On 12/23/2016 10:31 PM, Stephen Michel wrote: > Additional thought: As we go through this, we need to think of what > illustration we are going to pair with each segment. >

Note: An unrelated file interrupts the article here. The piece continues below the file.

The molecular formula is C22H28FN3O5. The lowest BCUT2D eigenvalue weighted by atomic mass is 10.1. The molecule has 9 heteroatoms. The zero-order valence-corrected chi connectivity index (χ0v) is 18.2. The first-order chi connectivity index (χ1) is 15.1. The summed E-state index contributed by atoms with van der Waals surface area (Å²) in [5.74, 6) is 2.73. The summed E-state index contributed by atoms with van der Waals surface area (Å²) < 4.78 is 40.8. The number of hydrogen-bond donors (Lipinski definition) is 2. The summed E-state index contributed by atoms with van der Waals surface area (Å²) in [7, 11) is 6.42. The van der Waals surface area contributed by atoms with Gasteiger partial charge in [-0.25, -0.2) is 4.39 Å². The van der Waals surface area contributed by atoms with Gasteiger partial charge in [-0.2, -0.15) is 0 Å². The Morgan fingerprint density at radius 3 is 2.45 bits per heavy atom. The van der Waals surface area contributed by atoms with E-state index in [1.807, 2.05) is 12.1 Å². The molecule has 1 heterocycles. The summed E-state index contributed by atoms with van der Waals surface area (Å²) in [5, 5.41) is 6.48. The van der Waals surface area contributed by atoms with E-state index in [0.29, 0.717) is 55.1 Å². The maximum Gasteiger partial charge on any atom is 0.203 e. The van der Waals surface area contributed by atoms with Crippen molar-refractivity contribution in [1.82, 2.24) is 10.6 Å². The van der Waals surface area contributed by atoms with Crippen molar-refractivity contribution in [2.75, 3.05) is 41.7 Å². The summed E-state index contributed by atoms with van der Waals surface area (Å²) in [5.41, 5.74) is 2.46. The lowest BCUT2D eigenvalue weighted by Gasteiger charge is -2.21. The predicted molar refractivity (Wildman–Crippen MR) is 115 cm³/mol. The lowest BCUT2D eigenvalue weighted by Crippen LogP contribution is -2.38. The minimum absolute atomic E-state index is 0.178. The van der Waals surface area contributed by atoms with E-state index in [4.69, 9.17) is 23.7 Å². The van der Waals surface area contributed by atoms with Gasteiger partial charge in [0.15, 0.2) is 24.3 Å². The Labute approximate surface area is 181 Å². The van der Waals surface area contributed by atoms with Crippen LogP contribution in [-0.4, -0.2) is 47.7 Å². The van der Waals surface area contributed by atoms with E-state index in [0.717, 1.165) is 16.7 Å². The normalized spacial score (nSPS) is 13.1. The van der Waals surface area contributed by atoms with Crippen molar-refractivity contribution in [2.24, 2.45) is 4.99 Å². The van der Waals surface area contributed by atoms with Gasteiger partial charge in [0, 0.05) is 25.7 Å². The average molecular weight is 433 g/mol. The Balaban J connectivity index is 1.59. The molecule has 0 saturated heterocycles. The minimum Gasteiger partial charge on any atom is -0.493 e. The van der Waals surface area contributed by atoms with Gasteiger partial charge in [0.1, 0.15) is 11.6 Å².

I'm not actually sure if we should do this coincidentally or sequentially, but I see some arguments both ways. I did have some thoughts as I mentioned. >> PER-LINE NOTES (> is the script and * is commentary for line above): >> >> And you control your budget by setting a monthly limit for the >> system overall. >> > What's the pithy shorter version? > One version: First, you set an overall monthly budget limit. Then, [the stuff about pledging] Another: Your donations are limited by your overall budget setting. Another: Your budget setting limits your overall monthly donations. Another: We only process pledges that stay within your monthly budget limit. Overall, this sentence has *lots* of acceptable variations. I've not come up with one I love and will bother really defending. But we *need* some mention of budget limit and to clarify that it's overall and not per-project. In my experience, about half of people do not assume there's a cap and think we might just be crazy (and half assume there's a cap and feel it doesn't need to be stated in a summary). We need it included in some form. With the right illustration, it can be short and pithy. >> Join Snowdrift.coop today, and help clear the path to a free and >> open future! >> > I love this phrase. But I love it *because* I understand the snowdrift > metaphor. This is someone's first exposure to snowdrift, and we haven't > explained the metaphor yet; in this context, it's much less impactful. > I agree it's not super impactful to those who don't know the metaphor, but it hints at it. It provides an opening and continuity to reference the snowdrift dilemma in later things. I.e. foreshadowing. I wrote and like it knowing that it won't be immediately meaningful to everyone. The vague idea of clearing obstacles / moving forward is still present. > I'm concerned about the semantic flow of the middle, from an > illustration perspective. We mention our crowdmatching system and its > benefits (abstract), then give the specs, assuage fears with talk of a > limit, more abstract benefits, and finally another example. I think if > we combine the bits about "supporting public goods you care about" and > "significant impact at little individual cost", and combine the parts > with concrete numbers, we'll end up with something more concise and also > easier to make visualizations for. > If other people think it could work, I'm okay with removing most of the "empowers…" sentence. Something really pithy like "Introducing our innovative crowd*matching* system:" There needs to be *some* transition from problem to solution. I agree that having the sort of qualitative assertions on both sides of the explanation is kinda split up and also longer than strictly necessary. I would lean toward removing the "empowers… you care about" part if necessary, although I kind of like it. > I think that the part where we discuss setting a limit is ultimately > unnecessary. We need the limit to make people feel comfortable pledging, > not to sell the message of, "crowdmatching is the key reason that this > is NEW and CAN actually do this! Believe!! Be inspired!" I think if the > very next place someone looks on the site mentions the limit, that's > sufficient. > > Also, it's really hard to fit this sentence in without breaking the flow > of those paragraphs. I think it's not safe to have no limit mention, close to certain. But I agree it doesn't lead well into the positive vision. Maybe the "First, limit… pledge…" is the better order. > NEW SCRIPT SHORT: > > Things like software, music, movies, journalism, and research *can* be > public goods, freely used and shared by *everyone*. > > But instead, publishers typically add restrictions in order to secure > funding. Meanwhile, projects releasing their work under free and open > terms struggle. > > Our innovative crowd*matching* system empowers you to join with > others in supporting the public goods *you* care about, creating > significant impact at little individual cost. > Not bad, but the sentence is just too long. > For each project you wish to support, you pledge to give a monthly > donation of 1 cent for every 10 patrons who donate with you. 1,000 > patrons donating $1 means $1,000, but 5,000 patrons at just $5 each > would give a project a $25,000 monthly income! > > *Matching* provides the necessary incentive to encourage more patrons to > join, and monthly donations hold projects accountable. > > Join Snowdrift.coop today, and help fund public goods, together! > ``` "help fund public goods, together" isn't very compelling and is redundant. There's nothing *wrong* with the "clear the path" message even if it's not something people immediately associate with the snowdrift dilemma. >> For each project you wish to support, you pledge to give a monthly > donation of >> 1 cent for every 10 patrons who donate with you. 1,000 patrons donating $1 >> means $1,000, but 5,000 patrons at just $5 each would give a project a > $25,000 >> monthly income! > > * I think separating these sentences makes the audience work harder than > they need to, to put 2 and 2 together. So, let's put them together. > I agree that they are cognitively best when they flow together. So, maybe introducing the budget limit *before* the pledge is the smoothest and simplest option. NEW SCRIPT VARIATION (for consideration, not certain it's better in all ways): Things like software, music, movies, journalism, and research *can* be public goods, freely used and shared by *everyone*. But instead, publishers typically add restrictions in order to secure funding. Meanwhile, projects releasing their work under free and open terms struggle. Our innovative crowd*matching* system provides a new way to provide significant funding for public goods at little individual cost. First, you set an overall budget for the system. Then, for each project you wish to support, you pledge to give a monthly donation of 1 cent for every 10 patrons who donate with you. 1,000 patrons donating $1 means $1,000, but 5,000 patrons at just $5 each would give a project a $25,000 monthly income! *Matching* provides the necessary incentive to encourage more patrons to join, and monthly donations hold projects accountable. Join Snowdrift.coop today, and help clear the path to a free and open future!